Be careful about telling them to tell the teacher all the time they can be known as a complainer. My DD2 has no problem telling the teacher. We need to give them tools to help sort the issue out. For DD1 I heard a particular child was being mean to her, She is not a complainer and will suffer in silence. I asked the child over for a playdate so I could see what was going on and to allow them to be better friends. They are not best friends and the other child can still be mean but my child is not as affected by it as she was. My second child I now need to get her with the child she seems to have an issue with as well, my daughter tends to think people are mean when they do not want to play her game.. i need her to stop feeling sorry for herself and complaining.

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9 11

We have had instances where our daughter has said that someone has been mean to her in some way. We often tell her to let the teacher/person in charge know about the situation, and at the same time, make sure that 1.) She didn't do anything to start the trouble to begin with and 2.) We also tell her that just as she needs to be nice to others, that no one should be mean to her. Often times, when she has been mistreated at school, the "guilty party" suffers the consequence. One time, a few boys were diong something mean to her, when she never started any of it, and both boys got their behavior cards turned to red for their bad behavior!!!!

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45 17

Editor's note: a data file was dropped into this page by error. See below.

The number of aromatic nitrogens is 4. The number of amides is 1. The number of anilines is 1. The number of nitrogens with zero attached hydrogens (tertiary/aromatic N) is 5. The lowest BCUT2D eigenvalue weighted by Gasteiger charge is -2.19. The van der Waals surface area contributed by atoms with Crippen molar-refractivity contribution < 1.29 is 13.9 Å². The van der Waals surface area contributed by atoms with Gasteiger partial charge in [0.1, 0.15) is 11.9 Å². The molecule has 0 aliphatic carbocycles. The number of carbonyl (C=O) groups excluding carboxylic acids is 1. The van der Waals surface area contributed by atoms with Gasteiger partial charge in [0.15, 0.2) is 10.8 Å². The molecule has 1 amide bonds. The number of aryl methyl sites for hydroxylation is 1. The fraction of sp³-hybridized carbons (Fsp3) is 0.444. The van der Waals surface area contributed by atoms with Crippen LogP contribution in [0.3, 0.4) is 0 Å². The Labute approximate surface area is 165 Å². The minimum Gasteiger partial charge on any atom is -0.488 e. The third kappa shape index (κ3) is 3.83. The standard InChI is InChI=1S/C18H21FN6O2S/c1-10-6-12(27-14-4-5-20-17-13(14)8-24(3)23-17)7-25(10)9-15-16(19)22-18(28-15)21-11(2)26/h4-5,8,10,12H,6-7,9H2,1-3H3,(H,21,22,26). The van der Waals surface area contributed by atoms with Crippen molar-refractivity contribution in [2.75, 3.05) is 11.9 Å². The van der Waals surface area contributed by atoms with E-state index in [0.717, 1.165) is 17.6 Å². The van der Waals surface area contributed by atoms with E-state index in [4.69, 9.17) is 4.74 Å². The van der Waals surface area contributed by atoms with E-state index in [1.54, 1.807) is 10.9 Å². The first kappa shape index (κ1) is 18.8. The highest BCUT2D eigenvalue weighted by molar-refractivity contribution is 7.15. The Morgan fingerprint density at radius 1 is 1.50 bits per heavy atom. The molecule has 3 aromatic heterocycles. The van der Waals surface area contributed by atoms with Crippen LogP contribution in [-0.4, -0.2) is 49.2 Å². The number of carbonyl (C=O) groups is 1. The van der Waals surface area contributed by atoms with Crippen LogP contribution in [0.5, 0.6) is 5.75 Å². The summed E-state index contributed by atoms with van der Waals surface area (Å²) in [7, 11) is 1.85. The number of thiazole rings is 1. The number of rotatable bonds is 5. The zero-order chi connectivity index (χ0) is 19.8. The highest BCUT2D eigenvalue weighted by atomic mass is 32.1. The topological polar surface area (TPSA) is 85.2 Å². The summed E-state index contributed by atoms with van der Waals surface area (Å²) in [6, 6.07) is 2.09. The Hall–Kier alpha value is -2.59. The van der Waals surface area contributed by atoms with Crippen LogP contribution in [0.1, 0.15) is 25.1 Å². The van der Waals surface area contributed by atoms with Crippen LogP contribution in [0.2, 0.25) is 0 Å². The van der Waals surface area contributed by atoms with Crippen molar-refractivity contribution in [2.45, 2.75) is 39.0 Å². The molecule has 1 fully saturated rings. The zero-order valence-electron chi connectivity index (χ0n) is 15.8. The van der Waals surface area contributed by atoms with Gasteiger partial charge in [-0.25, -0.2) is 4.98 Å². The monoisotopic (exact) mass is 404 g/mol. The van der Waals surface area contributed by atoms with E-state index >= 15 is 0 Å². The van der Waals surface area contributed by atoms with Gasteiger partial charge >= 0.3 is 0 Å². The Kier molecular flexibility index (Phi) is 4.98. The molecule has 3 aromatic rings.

I'm glad that the boys were "punished" but I still dont believe in the colored behavior cards. They're just gonna teach these children to hate certain colors, and these children may not even understand why they hate the color red or purple so much.

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29 57

In my daughter's case, it wasn't the whole class. It was just one little girl. My DD kept coming home and telling me that this same little girl was mean to her and I was getting tired of hearing it. To make a long story short, I talked to the teacher b/c my daughter wouldn't, and told the teacher about the little girl being mean. It turned out that my daughter wasn't the only one getting picked on and that this little girl was just mean. I did feel bad for my DD when she would tell me that she cried b/c this other little girl hurt her for no reason what so ever.
I guess to answer your question, maybe you should ask her why she thinks they are mean to her and if it repeatedly happens maybe you could talk to her teacher and solve the problem together.
I hope that helps you somewhat. I guess I just felt bad for her and then talked to friends and family about what they thought I should do.

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14 4

We nipped it in the bud immediately but this year we are going Further and homeschooling.